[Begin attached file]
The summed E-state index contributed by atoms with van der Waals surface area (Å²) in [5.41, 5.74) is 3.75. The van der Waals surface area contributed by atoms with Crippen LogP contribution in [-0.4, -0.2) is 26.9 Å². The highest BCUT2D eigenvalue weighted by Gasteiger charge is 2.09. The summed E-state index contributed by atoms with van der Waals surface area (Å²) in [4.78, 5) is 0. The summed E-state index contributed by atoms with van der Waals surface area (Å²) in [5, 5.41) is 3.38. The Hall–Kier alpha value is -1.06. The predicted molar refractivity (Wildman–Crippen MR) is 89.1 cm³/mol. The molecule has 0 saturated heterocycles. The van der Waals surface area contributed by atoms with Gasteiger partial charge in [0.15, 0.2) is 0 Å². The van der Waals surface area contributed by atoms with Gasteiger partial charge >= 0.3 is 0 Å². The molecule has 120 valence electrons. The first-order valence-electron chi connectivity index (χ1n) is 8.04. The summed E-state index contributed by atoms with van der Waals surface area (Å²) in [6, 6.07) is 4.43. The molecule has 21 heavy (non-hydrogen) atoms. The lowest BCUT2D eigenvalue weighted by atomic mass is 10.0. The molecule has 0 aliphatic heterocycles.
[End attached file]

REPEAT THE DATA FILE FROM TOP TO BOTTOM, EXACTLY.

The summed E-state index contributed by atoms with van der Waals surface area (Å²) in [5.41, 5.74) is 3.75. The van der Waals surface area contributed by atoms with Crippen LogP contribution in [-0.4, -0.2) is 26.9 Å². The highest BCUT2D eigenvalue weighted by Gasteiger charge is 2.09. The summed E-state index contributed by atoms with van der Waals surface area (Å²) in [4.78, 5) is 0. The summed E-state index contributed by atoms with van der Waals surface area (Å²) in [5, 5.41) is 3.38. The Hall–Kier alpha value is -1.06. The predicted molar refractivity (Wildman–Crippen MR) is 89.1 cm³/mol. The molecule has 0 saturated heterocycles. The van der Waals surface area contributed by atoms with Gasteiger partial charge in [0.15, 0.2) is 0 Å². The van der Waals surface area contributed by atoms with Gasteiger partial charge >= 0.3 is 0 Å². The molecule has 120 valence electrons. The first-order valence-electron chi connectivity index (χ1n) is 8.04. The summed E-state index contributed by atoms with van der Waals surface area (Å²) in [6, 6.07) is 4.43. The molecule has 21 heavy (non-hydrogen) atoms. The lowest BCUT2D eigenvalue weighted by atomic mass is 10.0. The molecule has 0 aliphatic heterocycles.